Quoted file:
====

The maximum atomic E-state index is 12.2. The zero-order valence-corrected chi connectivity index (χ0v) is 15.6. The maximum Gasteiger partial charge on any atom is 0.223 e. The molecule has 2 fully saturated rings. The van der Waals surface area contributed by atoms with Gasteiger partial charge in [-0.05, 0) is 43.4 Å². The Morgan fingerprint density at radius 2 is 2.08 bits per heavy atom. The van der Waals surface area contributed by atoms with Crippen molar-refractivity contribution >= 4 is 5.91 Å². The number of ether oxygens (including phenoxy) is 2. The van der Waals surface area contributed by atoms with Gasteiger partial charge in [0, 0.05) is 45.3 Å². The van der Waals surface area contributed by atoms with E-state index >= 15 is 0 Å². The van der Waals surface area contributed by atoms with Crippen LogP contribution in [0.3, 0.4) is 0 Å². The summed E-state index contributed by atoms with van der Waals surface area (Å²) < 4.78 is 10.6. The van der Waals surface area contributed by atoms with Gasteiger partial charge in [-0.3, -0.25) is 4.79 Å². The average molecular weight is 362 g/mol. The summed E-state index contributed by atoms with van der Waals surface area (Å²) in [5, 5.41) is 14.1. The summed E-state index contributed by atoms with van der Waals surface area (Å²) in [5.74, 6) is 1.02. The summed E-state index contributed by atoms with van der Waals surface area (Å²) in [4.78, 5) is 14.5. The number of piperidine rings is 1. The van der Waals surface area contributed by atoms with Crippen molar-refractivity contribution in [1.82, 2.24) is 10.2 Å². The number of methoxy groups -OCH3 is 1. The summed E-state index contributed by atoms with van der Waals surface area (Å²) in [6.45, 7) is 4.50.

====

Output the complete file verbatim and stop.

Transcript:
The maximum atomic E-state index is 12.2. The zero-order valence-corrected chi connectivity index (χ0v) is 15.6. The maximum Gasteiger partial charge on any atom is 0.223 e. The molecule has 2 fully saturated rings. The van der Waals surface area contributed by atoms with Gasteiger partial charge in [-0.05, 0) is 43.4 Å². The Morgan fingerprint density at radius 2 is 2.08 bits per heavy atom. The van der Waals surface area contributed by atoms with Crippen molar-refractivity contribution >= 4 is 5.91 Å². The number of ether oxygens (including phenoxy) is 2. The van der Waals surface area contributed by atoms with Gasteiger partial charge in [0, 0.05) is 45.3 Å². The van der Waals surface area contributed by atoms with E-state index >= 15 is 0 Å². The van der Waals surface area contributed by atoms with Crippen LogP contribution in [0.3, 0.4) is 0 Å². The summed E-state index contributed by atoms with van der Waals surface area (Å²) < 4.78 is 10.6. The van der Waals surface area contributed by atoms with Gasteiger partial charge in [-0.3, -0.25) is 4.79 Å². The average molecular weight is 362 g/mol. The summed E-state index contributed by atoms with van der Waals surface area (Å²) in [5, 5.41) is 14.1. The summed E-state index contributed by atoms with van der Waals surface area (Å²) in [5.74, 6) is 1.02. The summed E-state index contributed by atoms with van der Waals surface area (Å²) in [4.78, 5) is 14.5. The number of piperidine rings is 1. The van der Waals surface area contributed by atoms with Crippen molar-refractivity contribution in [1.82, 2.24) is 10.2 Å². The number of methoxy groups -OCH3 is 1. The summed E-state index contributed by atoms with van der Waals surface area (Å²) in [6.45, 7) is 4.50.